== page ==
Featured Research

from universities, journals, and other organizations

Enzyme can steer cells or possibly stop them in their tracks

Date:
March 19, 2011
Source:
Albert Einstein College of Medicine
Summary:
Researchers have discovered that members of an enzyme family found in humans and throughout the plant and animal kingdoms play a crucial role in regulating cell motility. Their findings suggest an entirely new strategy for treating conditions ranging from diabetic ulcers to metastatic cancer.

Researchers at Albert Einstein College of Medicine of Yeshiva University have discovered that members of an enzyme family found in humans and throughout the plant and animal kingdoms play a crucial role in regulating cell motility. Their findings suggest an entirely new strategy for treating conditions ranging from diabetic ulcers to metastatic cancer.

Related Articles


David Sharp, Ph.D., associate professor of physiology & biophysics, was the senior author of the study, which was published in the March 6 online edition of Nature Cell Biology.

"Cells in our bodies are in constant motion, migrating from their birth sites to distant targets," said Dr. Sharp. "Cellular movement builds our tissues and organs and underlies key functions such as the immune response and wound healing. But uncontrolled cell migration can lead to devastating problems including mental retardation, vascular disease and metastatic cancer."

Dr. Sharp and his colleagues found that certain members of an enzyme family known as katanin concentrate at the outer edge of non-dividing cells where they break up microtubules -- dynamic intracellular polymers that regulate cell movement by controlling the formation of protrusions called lamellipodia. (Polymers are large molecules composed of many repeating units.)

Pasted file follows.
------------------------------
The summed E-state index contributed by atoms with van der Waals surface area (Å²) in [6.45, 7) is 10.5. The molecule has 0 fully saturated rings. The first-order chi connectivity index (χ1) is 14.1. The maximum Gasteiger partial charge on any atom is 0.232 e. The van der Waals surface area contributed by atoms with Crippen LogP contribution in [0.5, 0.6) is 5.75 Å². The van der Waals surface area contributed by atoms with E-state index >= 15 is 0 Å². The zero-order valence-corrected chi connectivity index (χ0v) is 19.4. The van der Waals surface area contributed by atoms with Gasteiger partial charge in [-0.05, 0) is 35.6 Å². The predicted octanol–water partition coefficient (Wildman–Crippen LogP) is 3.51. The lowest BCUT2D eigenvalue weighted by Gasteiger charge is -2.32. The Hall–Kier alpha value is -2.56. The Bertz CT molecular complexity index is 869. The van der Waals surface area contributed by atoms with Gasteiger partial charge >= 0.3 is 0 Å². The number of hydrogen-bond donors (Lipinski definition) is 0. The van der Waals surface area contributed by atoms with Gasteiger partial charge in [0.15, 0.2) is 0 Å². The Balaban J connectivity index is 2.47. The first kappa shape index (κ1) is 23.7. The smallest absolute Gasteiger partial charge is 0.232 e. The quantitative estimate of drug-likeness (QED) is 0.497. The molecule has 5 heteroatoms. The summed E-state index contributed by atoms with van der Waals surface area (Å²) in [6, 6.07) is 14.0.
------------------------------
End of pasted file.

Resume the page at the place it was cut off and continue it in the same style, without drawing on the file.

When Dr. Sharp's team treated motile cells of the fruit fly Drosophila with a drug that inhibited katanin production, the treated cells moved significantly faster than control cells and with a striking increase in high-velocity movements, indicating that katanin prevents cells from moving too rapidly or in an uncontrolled manner. The researchers observed similar effects with katanin when they examined human cells.

"Our study opens up a new avenue for developing therapeutic agents for treating wounds -- burns and diabetic ulcers, for example -- as well as metastatic disease," added Dr. Sharp.

Describing katanin as a "microtubule regulator," Dr. Sharp said that its ability to modulate the speed and direction of cell movement -- and not just control whether or not it occurs -- could be especially useful from a clinical standpoint. Drugs that inhibit katanin, for example, could encourage cells to migrate in a particular direction to heal wounds. Conversely, he said, katanin itself or drugs that stimulate its production might be useful in treating or preventing cancer metastasis.


Story Source:

The above story is based on materials provided by Albert Einstein College of Medicine. Note: Materials may be edited for content and length.


Journal Reference:

  1. Dong Zhang, Kyle D. Grode, Shannon F. Stewman, Juan Daniel Diaz-Valencia, Emily Liebling, Uttama Rath, Tania Riera, Joshua D. Currie, Daniel W. Buster, Ana B. Asenjo, Hernando J. Sosa, Jennifer L. Ross, Ao Ma, Stephen L. Rogers, David J. Sharp. Drosophila katanin is a microtubule depolymerase that regulates cortical-microtubule plus-end interactions and cell migration. Nature Cell Biology, 2011; DOI: 10.1038/ncb2206